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July 20, 2023, marks one century since the assassination of legendary Mexican Revolutionary Francisco “Pancho” Villa, the most famous figure of the Mexican Revolution both within Mexico and globally thanks to his fight against a series of Mexican leaders for a decade starting in 1910. In the end, his enemies won and sent him to an early grave, but it was not before Villa and his men in the Division del Norte (Division of the North) had made their mark on Mexican history and the history of the American Southwest. This beautiful and historic Colt Single Action Army revolver is inscribed to legendary Mexican Revolution leader Francisco "Pancho" Villa and is accompanied by multiple factory letters starting with a letter from July 2, 1958. The letters confirm that the revolver was the sole gun of this type sold to Shapleigh Hardware Co. in St. Louis, Missouri, and shipped to City Loan & Jewelry Company on April 18, 1917, in factory order 313. The date is just twelve days after the U.S. declared war on Germany, in part due to the Zimmerman Telegram which offered Mexico territory in the American Southwest in return for joining World War I on the side of Germany. The factory letters confirm this revolver was in .45 caliber with a 5 1/2 inch barrel, gold finish, and grade 2 engraving. The grips are not listed in the letters, but they are not consistently listed in the factory records. If the revolver's historic inscriptions were not present, this revolver would already be one of the rarest First Generation Colt Single Action Army revolvers based on its special order engraving and gold plating. Only a very small percentage of Colt Single Action Army revolvers were engraved at the factory. Most of those revolvers would have been blue and casehardened finish or nickel while more deluxe finishes such as gold or silver plating are very rare. R.L. Wilson in included letters notes that "Gold-plating is of such rarity that only a few specimens are presented in the author's 'The Colt Engraving Book.' No examples of full gold-plating appear in 'The Book of Colt Firearms,' and none appear in 'The Colt Engraving Book,' within the Helfricht chapter." The factory engraving from legendary factory Master Engraver Cuno A. Helfricht covers the vast majority of the metal consisting of elaborate scroll patterns with beaded backgrounds banners around the markings, floral accents, checkerboard patterns, fan designs, multiple border designs, rayed accents, wavy lines, and entwining lines. The finish is gold over nickel. Just under a year before this revolver shipped, a silver plated Colt Single Action Army, sn. 332088, was shipped to Shelton Payne Arms Co. in El Paso, Texas, for George S. Patton, and Patton's famous Single Action Army revolver has very similar engraving as the current revolver. The barrel has a blade front sight, "45 COLT" on the left, and "COLT'S PT. F.A. MFG. Co. HARTFORD CT. U.S.A." The frame has the two-line "PAT SEPT 19 1871./JULY 2 72 JAN 19. 75" patent marking followed by the Rampant Colt trademark. The left side of the trigger guard has the triangular "VP" proof and a "1." The loading gate has the assembly number "899" which is also repeated on the back of the frame on the right. A "U" is marked on the heel on the right. The back of the cylinder has the matching partial serial number "5515," and the full matching serial number is on the frame, trigger guard, and back strap. The right grip panel is carved with the head of a golden eagle in raised relief with a contrasting opal eye inlay. The back strap is inscribed "Al General Francisco Villa/de/su Division del Norte" on the back in script and "FRANCISCO VILLA" in bold lettering on the butt. The inscriptions' styles, especially the inscription on the back strap, are very similar to the inscriptions on the case lid plaque of the Damascened Irindo y Guisosola revolver presented to "DON DOROTEO ARANGO VILLA" from President Francisco I. Madero in 1910 and displayed at the National Museum of Anthropology in Mexico City. The Pancho Villa Museum in Columbus, New Mexico, also had another similar Colt Single Action revolver presented to Villa 1911 by Don Abraham Gonzales in .45 Colt with engraving and pearl grips. Both inscriptions on the current revolver may have been inscribed at City Loan & Jewelry Company in El Paso or by another engraver or jeweler in the region after the revolver was shipped. However, it is also possible the butt inscription was executed at the factory as suggested by R.L. Wilson. Regardless, Wilson states, "It makes no difference whether the inscription on the butt strap was cut at the Colt factory, or in El Paso-the point is that both the back strap inscription in script and the butt strap inscription in block letters are 100% genuine, as is the revolver itself." While the rarity of the revolver's configuration already makes this revolver among the rarest Colts, the inscriptions place it in the top tier among the rarest and most historically significant American firearms and link the revolver to the most famous figure in the Mexican Revolution: Pancho Villa. Also accompanying the revolver is a one troy ounce .999 silver Pancho Villa commemorative coin fit in a sterling silver bezel depicting Pancho Villa on horseback armed with a Colt Single Action Army and a design based on the Coat of Arms of Mexico on the other side along with a two troy ounce .999 silver commemorative coin showing Pancho Villa on horseback with a raised long gun and an Aztec calendar on the other side, and the books "Centaur of the North: Francisco Villa, the Mexican Revolution, and Northern Mexico" by Manuel A. Machado, Jr., "The General & The Jaguar: Pershing's Hunt for Pancho Villa, a True Story of Revolution & Revenge" by Eileen Welsome, and "The Secret War in El Paso: Mexican Revolutionary Intrigue, 1906-1920" by Charles H. Harris III and Louis R. Sadler. Francisco “Pancho'' Villa, born Jose Doroteo Arango Arambula, was a Mexican bandit who became one of the most powerful and influential generals of the Mexican Revolution and remains one of the most famous Mexicans of all time. Due to the near constant power shifts and changing factions of the Mexican Revolution, he fled Mexico after escaping from prison in 1912 and then returned to Mexico in 1913 where he formed the Division of the North (Division del Norte) to fight against General Victoriano Huerta who had seized power after the assassination of President Francisco Madero. Villa was the governor of the northern state of Chihuahua in 1913-1914. In alliance with Venustiano Carranza and General Alvaro Obregon, he ousted Huerta. However, Carranza and Obregon then turned against Villa, and he returned to Northern Mexico where he was at times effectively in control and continued fighting against Carranza and the Constitutionalist government. Villa and his men were in part supplied with American arms and ammunition paid for through various sources, including the German government. The German government supported Villa as part of their efforts to keep the U.S. out of World War I by keeping the U.S. focused on the tensions along the southern border. Interestingly, and perhaps not coincidentally, Saunders Norvell of the Shapleigh Hardware Co. in St. Louis was a board member of the Mississippi Valley Trust Co. in St. Louis. The bank held two accounts run by Felix A. Sommerfeld who was a double agent working for both Villa and the German government. The accounts were funded by the German government and were used to purchase over $380,000 in arms and ammunition from the Western Cartridge Company across the river in East Alton, Illinois, in 1915. Those munitions were shipped to Hipolito Villa, Pancho Villa's brother, in El Paso and then smuggled into Mexico for Villa's forces. Shelton-Payne of El Paso was the address of most Colt firearms shipments of the period to El Paso leading Wilson to suspect “there was a specific purpose for this shipment to City Loan & Jewelry Co." In fact, he indicated that a search of the records found no other listings for Colt Single Action revolvers being shipped to that company although there is one other for "City Loan Company" recorded in 1920 that was also shipped to Shapleigh Hardware and thus may have been destined for El Paso. Wilson theorized that the City Loan & Jewelry Co. was chosen as an easier and less conspicuous route to get the revolver to Villa. Per Wilson, Luis Gaxiola, a known agent for Villa, had received the ammunition from Western Cartridge Co. in 1915 and was located “about 600 feet from City Loan & Jewelry Co.” at 109 South Sante Fe Street in El Paso. City Loan & Jewelry Co. was a pawnshop in the rough and tumble border town of El Paso, an area swarming with both U.S. government agents and Villa’s allies in the period. The city directory lists the company as pawn brokers at 405 S. El Paso. Joseph B. Ravel (1884-1957) was the shop’s proprietor. The shop was just one of several businesses owned by the Ravel family in the area. His brother Max owned the similarly named Chicago Loan & Jewelry Co. nearby at 204 S. El Paso, and another brother, Erman, operated the East El Paso Fuel Co. listed at 3117-31 Rosa. The Ravels were Jewish immigrants from Lithuania, then part of the Russian Empire where anti-Semitic pogroms were all too frequent. The brothers were part of the first generation that settled in El Paso, and Sam Ravel and his brothers were the next to follow. Joseph B. Ravel is known to have sold arms to Pancho Villa. In an interview with the Institute for Oral History in 1968, Dr. Vincent Ravel indicated that his father, Joseph B. Ravel, had ”opened up City Loan and Jewelry, a pawnshop, in South El Paso…” which he said was “rough and it was tough, and there were shootings and robberies, and murders…He told one time that a Mexican walked into his pawnshop and bought some guns and pistols and some ammunition…And while he was waiting on this Mexican, a crowd gathered in front of the store. And my father left the customer, and he went outside, and looked around, and couldn’t understand what was going on, but he went back and finishing selling this man the rest of his stock. And when the man - the man paid him in cash and left…And then the Secret Service came in and wanted to know what the transaction was, you know, what had happened. And my father told them…And they said, ‘Do you know who that was?’ And he said, ‘No.’ ‘Well that was Pancho Villa.’ ...He knew Pancho Villa, and had further business dealings with him, all of which were recorded through the federal authorities.” Ravel was also arrested for smuggling munitions in 1915 and 1920. By this time, smuggling of munitions had been common, but the authorities had begun to crack down on the activities following years of violence along the border, some of it directly targeting Joseph Ravel’s nephews in Columbus, New Mexico. Villa had been defeated at the Battle of Celaya (April 6-15. 1915) by Alvaro Obregon’s Constitutional Forces. In the long battle, the Division del Norte suffered an estimated 6,000 men killed, another 6,500 captured, and 5,000 wounded out of his estimated force of 22,000 men. Additional losses essentially ended the Division del Norte's power and forced Villa to return to guerrilla fighting. Thus by the end of 1915, Villa, once one of the most powerful men in all of Mexico, had lost much of his power. The United States government led by President Woodrow Wilson had also recognized his rival, President Venustiano Carranza, and even aided the Constitutionalists in their fight against Villa. He continued to fight on, but his men needed supplies. Around one year before this revolver shipped, Villa and the Division del Norte attacked the fairly isolated small town of Columbus, New Mexico to the west of El Paso. There have been several motives suggested over the years, and the most likely explanation is that a combination of these led Villa to attack. The Ravel family and others have widely reported that Sam Ravel was the target of the raid. Historian Thomas Boghardt suggested the raid had multiple purposes such as revenge against President Wilson and the American government for recognizing and supporting President Carranza and demonstrating his own will and that of his men to continue fighting on. He also writes, “Moreover, Villa appeared to have had a very personal motive for choosing his target: the city of Columbus was home to an arms dealer, Sam Ravel, who, Villa felt, had betrayed him in a transaction. And sure enough, the raiders torched Ravel’s business on 9 March.” In the included book “The General and the Jaguar,” Welsome quotes Juan Munoz, one of Villa’s men, as saying, “We did not go to Columbus to kill women and children as it has been said. We went to Columbus to take Sam Ravel and burn his properties for the robbery and treason he committed. Esa es la verdad. (That’s the truth.)” Sam Ravel (1884/85-1937) immigrated in 1905 and originally lived in El Paso and worked at City Loan & Jewelry Co. before moving to Columbus, New Mexico, in 1910. Columbus was isolated and located just around 70 miles to the west of El Paso and just a few miles north of the border with Mexico. There he owned the Commercial Hotel and Columbus Mercantile Company. He renamed the latter Sam Ravel & Brothers when his brothers Arthur and Louis joined him. Stacey Ravel Abarbanel, a granddaughter of Sam Ravel, indicated he was doing cross-border business with Mexican Revolutionaries as early as 1914 and was arrested in Mexico that year and briefly detained for supplying the Roque Gomez gang with firearms and ammunition. She also indicated that family lore suggested Pancho Villa would occasionally participate in the back-room poker games in the Ravel store where he was likely a customer and that the family and residents of Columbus had long believed Ravel was the target of Villa’s raid due to an arms deal gone wrong. Arthur Ravel, however, denied that Sam Ravel had any business relationship with Villa although he stated they did business with “every revolutionary concern, bandit, or general…With the exception of Pancho Villa.” Sommerfeld, the double agent working for Villa and the German government, had previously threatened other arms dealers when he was in the employ of President Madero for supplying Madero’s enemies in addition to Madero’s own forces. Some have suggested it was Sommerfeld who convinced Villa to attack Columbus, possibly acting in the interest of the German government. However, refusing to do business with Villa, especially when he was desperately in need of supplies, and simultaneously arming other groups certainly could have been cause for Villa to attack Ravel on his own without Sommerfeld’s potential involvement. The El Paso Time on March 10, 1916, under the headline “Boy of Fourteen Saves Brother’s Life During Raid on Columbus, N.M.” notes that when Villa’s men came looking for asking for his brother, Arthur Ravel was in the store and tricked Villas men to help protect Luis Ravel who was hiding. He also denied knowing the combination to the safe even as the raiders were executing other men. The younger Ravel was saved by troopers from the 13th U.S. Cavalry who reportedly shot captors which allowed him to flee. 10 other civilians were not so lucky and were killed. Others saw their homes and businesses torched. Arthur Ravel himself did not emerge unscathed and took a bullet through the ear. The 13th Cavalry suffered 8 dead and 5 wounded. Sam Ravel was safe. He wasn’t even in town at the time thanks to an appointment in El Paso. The U.S. government responded swiftly. Within days of the Battle of Columbus, thousands of U.S. troops led by Brigadier General John J. Pershing crossed the border near Columbus in search of Villa. The smoldering remains of the town served as a base for the operations which were conducted without permission of the Mexican government. Not surprisingly, “The Punitive Expedition” or “Pancho Villa Expedition” was met with hostility by President Carranza and other Mexicans of various factions nearly leading to a war with Mexico, perhaps exactly what both Pancho Villa and the German government wanted. To avoid war, the last U.S. troops returned to the United States on February 5, 1917, without capturing Villa. Though weakened, Villa and the remaining men of the Division of the North remained a potential threat for both the Mexican government and Americans in the Southwest in early 1917. Newspapers reported Villa’s German connections (both real and imagined) as well as his escape from the Mexican government’s forces that continued to try to trap him. Why then would this revolver have been shipped to El Paso on April 18, 1917, and soon thereafter inscribed for Villa? The timing is certainly interesting. News of the Zimmerman Telegram became public knowledge on March 1, 1917, and this combined with the German military’s continued submarine warfare led to the declaration of war by the United States Congress on April 6, 1917, just twelve days before this revolver shipped. Had it been ordered before the declaration of war? Was Villa’s successful evasion of U.S. troops directly related? Was the German government involved? Perhaps Joseph B. Ravel had ordered the revolver for Villa as a peace offering. Without more information on the revolver’s order details emerging, we can only theorize. Regardless, the timing was almost certainly no coincidence. Though he remained free, Villa’s remaining military career was not successful. He was defeated when he attacked Juarez in 1919 (a city he had captured back in 1911 and 1913), and his dwindling forces were then stopped again at the Siege of Durango. He was officially pardoned after Carranza fell from power following the chaos during the election in 1920 and agreed to retire and settle on his ranch near Parral in Chihuahua. In 1923, Villa was assassinated while driving in Parral. One of his bodyguards, his chauffeur, and his personal secretary were also killed. Another bodyguard was wounded but escaped. Jesus Salas Barrazza claimed responsibility and said he planned the assassination for profit, but that was all part of a larger plot within the government against Villa, and Barrazza only served three months of a 20 year sentence and went on to become a general. It is generally believed that President Alvaro Obregon and others within the government had been involved in Villa’s death. While Villa’s remains rest in the Monument to the Revolution, his memory is kept alive throughout much of the American Southwest and Mexico. By the time of his assassination a century ago, Francisco Villa, once an obscure orphan named Doroteo Arango, had become one of the most powerful and famous men in all of Mexico. He became legendary due to his many daring victories as a revolutionary general in the early years of the Mexican Revolution and to his continued fight on behalf of the Mexican people. In the American Southwest, he was also well-known to be ruthless, and many innocent victims were robbed, shot, and killed by Villa and his men on both sides of the border. After his death, Villa remained a national hero, especially in Northern Mexico, for his fight on behalf of the common people. A century later, he remains one of the most popular figures of the Mexican Revolution and is one of the most famous people in all of the history of Mexico. Provenance: The A.F. Sykes Collection; The Art Angelini Collection; The Joe Buffer Collection; The Greg Martin Collection, The George F. Gamble Collection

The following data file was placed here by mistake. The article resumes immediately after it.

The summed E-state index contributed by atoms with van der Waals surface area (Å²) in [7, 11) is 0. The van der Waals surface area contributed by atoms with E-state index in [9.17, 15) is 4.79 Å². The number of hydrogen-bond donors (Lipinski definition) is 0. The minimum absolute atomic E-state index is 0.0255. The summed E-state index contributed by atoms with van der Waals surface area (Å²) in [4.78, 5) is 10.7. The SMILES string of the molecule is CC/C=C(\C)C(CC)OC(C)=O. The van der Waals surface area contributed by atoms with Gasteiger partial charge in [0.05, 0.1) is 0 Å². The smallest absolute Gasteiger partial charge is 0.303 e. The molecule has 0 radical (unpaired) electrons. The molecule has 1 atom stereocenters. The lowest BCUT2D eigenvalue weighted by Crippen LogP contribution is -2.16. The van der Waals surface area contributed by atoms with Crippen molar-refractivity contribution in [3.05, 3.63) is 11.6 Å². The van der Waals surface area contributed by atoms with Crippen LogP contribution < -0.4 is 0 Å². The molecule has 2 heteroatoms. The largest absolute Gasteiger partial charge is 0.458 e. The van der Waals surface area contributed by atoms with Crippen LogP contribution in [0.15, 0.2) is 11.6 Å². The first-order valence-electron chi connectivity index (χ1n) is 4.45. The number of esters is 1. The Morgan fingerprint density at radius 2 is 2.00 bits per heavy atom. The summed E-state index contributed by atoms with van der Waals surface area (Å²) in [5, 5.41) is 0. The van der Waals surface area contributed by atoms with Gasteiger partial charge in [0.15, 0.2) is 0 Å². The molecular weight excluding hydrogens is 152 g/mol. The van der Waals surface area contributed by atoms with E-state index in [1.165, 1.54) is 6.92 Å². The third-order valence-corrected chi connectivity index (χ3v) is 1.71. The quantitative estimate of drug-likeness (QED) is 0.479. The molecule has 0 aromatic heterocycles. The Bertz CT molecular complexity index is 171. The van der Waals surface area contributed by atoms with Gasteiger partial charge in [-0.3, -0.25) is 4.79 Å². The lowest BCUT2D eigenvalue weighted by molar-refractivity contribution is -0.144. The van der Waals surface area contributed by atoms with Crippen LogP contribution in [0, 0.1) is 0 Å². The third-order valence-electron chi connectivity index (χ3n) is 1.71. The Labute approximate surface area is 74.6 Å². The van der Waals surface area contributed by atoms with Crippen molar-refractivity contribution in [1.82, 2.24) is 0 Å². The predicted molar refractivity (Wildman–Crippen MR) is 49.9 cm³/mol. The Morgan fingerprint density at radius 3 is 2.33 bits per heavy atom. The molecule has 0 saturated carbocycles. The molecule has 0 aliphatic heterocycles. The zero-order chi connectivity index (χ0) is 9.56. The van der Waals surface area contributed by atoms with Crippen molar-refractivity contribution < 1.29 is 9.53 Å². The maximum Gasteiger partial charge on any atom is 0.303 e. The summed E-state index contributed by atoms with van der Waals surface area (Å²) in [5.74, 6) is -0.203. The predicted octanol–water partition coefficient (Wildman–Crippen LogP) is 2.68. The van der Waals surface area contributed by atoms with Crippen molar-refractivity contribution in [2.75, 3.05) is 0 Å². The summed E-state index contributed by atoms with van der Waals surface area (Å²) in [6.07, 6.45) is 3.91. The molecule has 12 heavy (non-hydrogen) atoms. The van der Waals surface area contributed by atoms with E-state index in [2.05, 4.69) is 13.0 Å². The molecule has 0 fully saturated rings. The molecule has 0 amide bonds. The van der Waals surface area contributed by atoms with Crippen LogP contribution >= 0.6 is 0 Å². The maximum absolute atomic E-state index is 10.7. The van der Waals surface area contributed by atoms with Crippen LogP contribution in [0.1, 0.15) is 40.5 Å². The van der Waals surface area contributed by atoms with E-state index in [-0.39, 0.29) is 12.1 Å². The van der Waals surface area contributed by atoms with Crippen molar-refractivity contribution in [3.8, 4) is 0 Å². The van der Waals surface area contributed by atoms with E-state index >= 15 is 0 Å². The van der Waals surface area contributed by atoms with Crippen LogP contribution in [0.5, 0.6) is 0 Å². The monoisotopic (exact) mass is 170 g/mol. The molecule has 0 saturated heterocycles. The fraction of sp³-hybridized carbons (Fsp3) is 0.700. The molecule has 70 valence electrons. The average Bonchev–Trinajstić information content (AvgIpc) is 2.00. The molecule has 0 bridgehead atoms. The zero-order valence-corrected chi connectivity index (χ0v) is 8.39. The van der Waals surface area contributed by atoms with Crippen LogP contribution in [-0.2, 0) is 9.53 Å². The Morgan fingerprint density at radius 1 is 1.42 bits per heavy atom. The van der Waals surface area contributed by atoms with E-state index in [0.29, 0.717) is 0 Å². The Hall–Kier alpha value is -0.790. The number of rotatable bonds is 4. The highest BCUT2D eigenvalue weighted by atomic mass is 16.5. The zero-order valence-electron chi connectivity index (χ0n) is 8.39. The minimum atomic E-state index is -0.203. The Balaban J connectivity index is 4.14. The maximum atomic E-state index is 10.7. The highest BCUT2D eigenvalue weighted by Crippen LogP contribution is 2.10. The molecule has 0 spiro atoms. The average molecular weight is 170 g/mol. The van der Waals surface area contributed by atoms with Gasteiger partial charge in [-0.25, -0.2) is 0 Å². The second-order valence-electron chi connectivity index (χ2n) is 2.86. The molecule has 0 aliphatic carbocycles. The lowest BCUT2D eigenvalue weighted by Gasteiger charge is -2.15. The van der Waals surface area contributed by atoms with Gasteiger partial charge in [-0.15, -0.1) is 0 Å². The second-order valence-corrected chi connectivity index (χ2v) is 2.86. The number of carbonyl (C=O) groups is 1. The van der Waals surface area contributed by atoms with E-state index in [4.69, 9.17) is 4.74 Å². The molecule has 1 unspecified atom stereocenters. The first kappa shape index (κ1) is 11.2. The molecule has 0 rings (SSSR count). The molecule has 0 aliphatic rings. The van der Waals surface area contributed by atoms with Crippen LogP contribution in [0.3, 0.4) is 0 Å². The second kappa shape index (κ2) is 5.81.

Very fine. The engraving, Francisco Villa inscriptions, and other markings remain crisp. The revolver retains 80% of the delicate gold and has the original factory nickel plated backing exposed where the gold has faded. The fading is mainly along the top of the revolver on the back strap, top strap, and along the flutes of the ejector housing. There is considerably more gold remaining than is commonly found on the few other known factory gold plated First Generation Colt Single Action Revolvers, and the revolver was clearly well-cared for. The cylinder has some faint drag lines, and overall the wear is mostly limited to light handling and storage type marks. The grips are also very fine and have attractive natural iridescent colors, very minor flakes at the toe, and a distinct carved eagle head. Mechanically excellent. The commemorative silver coins are excellent. This is an incredible piece of Colt firearms and Mexican history. Very few Colt Single Action Revolvers were factory engraved and gold plated and very, very few revolvers inscribed to Pancho Villa remain today. It is our privilege to bring this historic Colt to auction in the year of the 100th anniversary of Pancho Villa's death.